Last week I was saying – in reply to Jean-Christophe Lagarde – that glimmers of hope had appeared at the Security Council, which I visited. Sadly, a few days later Russia, followed by China, vetoed the draft resolution we had prepared.
I’d like to emphasize that the Security Council’s 13 other members, including India, Pakistan and South Africa, approved the draft resolution. I believe very little is to be expected from the visit the Russian Foreign Minister is currently paying to Damascus. It’s likely that Bashar al-Assad will make promises he won’t keep.
What can we do? People are talking to us about a military intervention in Syria, like the one we carried out in Libya. The circumstances are radically different. We won’t secure a Security Council mandate and, furthermore, there would be an extremely high risk of civil war in a country split between hostile communities.
So our diplomatic efforts are focusing on three central objectives. Firstly, we’re going to convene a meeting of the friends of the Syrian people, the 13 Security Council members who passed the [draft] resolution, European Union partners and the major emerging countries – such as Turkey – to increase pressure on what is holding things up and also on Bashar al-Assad himself.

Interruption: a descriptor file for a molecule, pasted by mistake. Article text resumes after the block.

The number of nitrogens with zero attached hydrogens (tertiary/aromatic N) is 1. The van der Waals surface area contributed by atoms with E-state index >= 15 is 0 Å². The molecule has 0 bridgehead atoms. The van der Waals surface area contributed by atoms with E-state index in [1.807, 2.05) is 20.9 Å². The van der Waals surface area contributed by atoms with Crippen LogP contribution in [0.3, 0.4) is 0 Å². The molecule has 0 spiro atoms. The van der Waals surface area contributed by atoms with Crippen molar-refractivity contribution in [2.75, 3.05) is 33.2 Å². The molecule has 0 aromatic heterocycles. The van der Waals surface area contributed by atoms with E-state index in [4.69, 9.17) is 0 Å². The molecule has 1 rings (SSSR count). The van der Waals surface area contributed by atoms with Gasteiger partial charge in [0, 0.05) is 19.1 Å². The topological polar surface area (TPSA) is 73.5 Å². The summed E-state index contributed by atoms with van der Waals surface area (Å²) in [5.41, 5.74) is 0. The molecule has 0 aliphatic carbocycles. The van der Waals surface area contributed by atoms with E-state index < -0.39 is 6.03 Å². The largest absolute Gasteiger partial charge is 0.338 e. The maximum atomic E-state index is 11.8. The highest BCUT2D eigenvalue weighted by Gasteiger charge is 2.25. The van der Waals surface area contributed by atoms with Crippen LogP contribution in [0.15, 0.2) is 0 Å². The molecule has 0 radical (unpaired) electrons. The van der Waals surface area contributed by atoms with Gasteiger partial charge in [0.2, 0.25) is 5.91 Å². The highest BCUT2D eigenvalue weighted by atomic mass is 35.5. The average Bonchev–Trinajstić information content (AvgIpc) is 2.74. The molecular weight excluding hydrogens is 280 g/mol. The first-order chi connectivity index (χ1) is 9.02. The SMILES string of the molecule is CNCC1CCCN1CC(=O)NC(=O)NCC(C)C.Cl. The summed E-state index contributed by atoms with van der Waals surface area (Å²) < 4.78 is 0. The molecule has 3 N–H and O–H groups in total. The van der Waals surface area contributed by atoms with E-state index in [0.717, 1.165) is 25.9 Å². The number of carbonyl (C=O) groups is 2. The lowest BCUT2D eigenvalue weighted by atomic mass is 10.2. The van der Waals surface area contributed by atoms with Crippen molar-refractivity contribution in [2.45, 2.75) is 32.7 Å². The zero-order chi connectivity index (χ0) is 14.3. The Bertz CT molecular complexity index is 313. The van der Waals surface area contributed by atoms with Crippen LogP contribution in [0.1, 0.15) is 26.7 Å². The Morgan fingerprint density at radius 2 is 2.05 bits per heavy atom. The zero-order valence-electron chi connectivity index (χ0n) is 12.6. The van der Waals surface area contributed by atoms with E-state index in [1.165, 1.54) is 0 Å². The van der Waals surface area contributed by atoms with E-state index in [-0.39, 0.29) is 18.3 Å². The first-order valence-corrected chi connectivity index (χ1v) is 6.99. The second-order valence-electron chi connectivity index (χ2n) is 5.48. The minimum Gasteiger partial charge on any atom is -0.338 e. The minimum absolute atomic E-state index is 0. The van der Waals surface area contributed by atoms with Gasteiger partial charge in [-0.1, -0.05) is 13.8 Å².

Secondly, in Brussels, we’re going to step up sanctions again, particularly on the Central Bank of Syria.
Thirdly, we’re supporting the Syrian opposition. I had a meeting again yesterday with the Chairman of the Syrian National Council, Mr Ghalioun, to assure him of our support and see, with him, how we can help him organize and open up the Syrian National Council.
The Syrian people have been cruelly tormented for months. Their agony will leave a moral stain on the image of the United Nations Security Council. France is not giving up on helping these brave, tormented people, who are our friends./.